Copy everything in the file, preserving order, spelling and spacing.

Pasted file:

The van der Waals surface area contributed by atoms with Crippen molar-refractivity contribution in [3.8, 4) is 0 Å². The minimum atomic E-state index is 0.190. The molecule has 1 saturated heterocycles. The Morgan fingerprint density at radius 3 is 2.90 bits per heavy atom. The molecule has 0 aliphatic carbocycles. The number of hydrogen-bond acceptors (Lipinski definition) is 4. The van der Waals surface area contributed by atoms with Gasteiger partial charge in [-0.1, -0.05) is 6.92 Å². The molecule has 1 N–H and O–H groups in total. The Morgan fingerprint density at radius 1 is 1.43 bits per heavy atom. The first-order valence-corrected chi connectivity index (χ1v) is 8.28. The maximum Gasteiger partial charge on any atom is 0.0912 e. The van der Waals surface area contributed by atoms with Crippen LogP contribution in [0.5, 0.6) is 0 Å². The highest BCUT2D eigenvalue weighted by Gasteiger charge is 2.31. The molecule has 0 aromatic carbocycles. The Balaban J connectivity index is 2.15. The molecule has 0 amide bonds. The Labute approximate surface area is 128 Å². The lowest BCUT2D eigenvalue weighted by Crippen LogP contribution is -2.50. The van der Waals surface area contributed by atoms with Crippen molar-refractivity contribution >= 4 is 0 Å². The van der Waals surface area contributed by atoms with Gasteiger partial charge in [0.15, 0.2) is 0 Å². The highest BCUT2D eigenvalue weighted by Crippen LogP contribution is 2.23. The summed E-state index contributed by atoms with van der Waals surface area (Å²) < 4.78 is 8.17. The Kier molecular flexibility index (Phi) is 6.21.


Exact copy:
The van der Waals surface area contributed by atoms with Crippen molar-refractivity contribution in [3.8, 4) is 0 Å². The minimum atomic E-state index is 0.190. The molecule has 1 saturated heterocycles. The Morgan fingerprint density at radius 3 is 2.90 bits per heavy atom. The molecule has 0 aliphatic carbocycles. The number of hydrogen-bond acceptors (Lipinski definition) is 4. The van der Waals surface area contributed by atoms with Gasteiger partial charge in [-0.1, -0.05) is 6.92 Å². The molecule has 1 N–H and O–H groups in total. The Morgan fingerprint density at radius 1 is 1.43 bits per heavy atom. The first-order valence-corrected chi connectivity index (χ1v) is 8.28. The maximum Gasteiger partial charge on any atom is 0.0912 e. The van der Waals surface area contributed by atoms with Crippen LogP contribution in [0.5, 0.6) is 0 Å². The highest BCUT2D eigenvalue weighted by Gasteiger charge is 2.31. The molecule has 0 aromatic carbocycles. The Balaban J connectivity index is 2.15. The molecule has 0 amide bonds. The Labute approximate surface area is 128 Å². The lowest BCUT2D eigenvalue weighted by Crippen LogP contribution is -2.50. The van der Waals surface area contributed by atoms with Crippen molar-refractivity contribution >= 4 is 0 Å². The van der Waals surface area contributed by atoms with Gasteiger partial charge in [0.15, 0.2) is 0 Å². The highest BCUT2D eigenvalue weighted by Crippen LogP contribution is 2.23. The summed E-state index contributed by atoms with van der Waals surface area (Å²) < 4.78 is 8.17. The Kier molecular flexibility index (Phi) is 6.21.